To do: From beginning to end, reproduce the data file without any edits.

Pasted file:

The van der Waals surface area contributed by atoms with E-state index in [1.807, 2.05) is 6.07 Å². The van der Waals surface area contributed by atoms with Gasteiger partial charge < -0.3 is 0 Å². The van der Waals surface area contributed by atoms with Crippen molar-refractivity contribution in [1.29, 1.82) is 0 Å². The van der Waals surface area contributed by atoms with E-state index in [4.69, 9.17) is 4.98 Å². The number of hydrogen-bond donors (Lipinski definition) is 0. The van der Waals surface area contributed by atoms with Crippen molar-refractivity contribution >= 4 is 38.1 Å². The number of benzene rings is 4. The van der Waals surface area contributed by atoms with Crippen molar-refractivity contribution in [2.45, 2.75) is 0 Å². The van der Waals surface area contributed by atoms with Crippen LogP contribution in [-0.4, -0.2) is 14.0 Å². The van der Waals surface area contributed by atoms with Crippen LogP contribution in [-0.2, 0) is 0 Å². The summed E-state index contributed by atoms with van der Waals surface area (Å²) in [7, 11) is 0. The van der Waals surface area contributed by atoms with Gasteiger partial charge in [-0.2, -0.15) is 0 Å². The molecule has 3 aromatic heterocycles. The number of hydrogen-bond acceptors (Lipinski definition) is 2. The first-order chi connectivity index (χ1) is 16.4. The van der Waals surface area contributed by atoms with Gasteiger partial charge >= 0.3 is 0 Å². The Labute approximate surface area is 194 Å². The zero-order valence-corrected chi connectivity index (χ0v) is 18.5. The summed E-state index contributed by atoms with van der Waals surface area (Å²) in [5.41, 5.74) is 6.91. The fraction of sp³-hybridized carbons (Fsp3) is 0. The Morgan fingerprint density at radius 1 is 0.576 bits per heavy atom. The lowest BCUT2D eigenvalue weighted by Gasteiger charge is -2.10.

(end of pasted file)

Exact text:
The van der Waals surface area contributed by atoms with E-state index in [1.807, 2.05) is 6.07 Å². The van der Waals surface area contributed by atoms with Gasteiger partial charge < -0.3 is 0 Å². The van der Waals surface area contributed by atoms with Crippen molar-refractivity contribution in [1.29, 1.82) is 0 Å². The van der Waals surface area contributed by atoms with E-state index in [4.69, 9.17) is 4.98 Å². The number of hydrogen-bond donors (Lipinski definition) is 0. The van der Waals surface area contributed by atoms with Crippen molar-refractivity contribution >= 4 is 38.1 Å². The number of benzene rings is 4. The van der Waals surface area contributed by atoms with Crippen molar-refractivity contribution in [2.45, 2.75) is 0 Å². The van der Waals surface area contributed by atoms with Crippen LogP contribution in [-0.4, -0.2) is 14.0 Å². The van der Waals surface area contributed by atoms with Crippen LogP contribution in [-0.2, 0) is 0 Å². The summed E-state index contributed by atoms with van der Waals surface area (Å²) in [7, 11) is 0. The van der Waals surface area contributed by atoms with Gasteiger partial charge in [-0.2, -0.15) is 0 Å². The molecule has 3 aromatic heterocycles. The number of hydrogen-bond acceptors (Lipinski definition) is 2. The first-order chi connectivity index (χ1) is 16.4. The van der Waals surface area contributed by atoms with Gasteiger partial charge >= 0.3 is 0 Å². The Labute approximate surface area is 194 Å². The zero-order valence-corrected chi connectivity index (χ0v) is 18.5. The summed E-state index contributed by atoms with van der Waals surface area (Å²) in [5.41, 5.74) is 6.91. The fraction of sp³-hybridized carbons (Fsp3) is 0. The Morgan fingerprint density at radius 1 is 0.576 bits per heavy atom. The lowest BCUT2D eigenvalue weighted by Gasteiger charge is -2.10.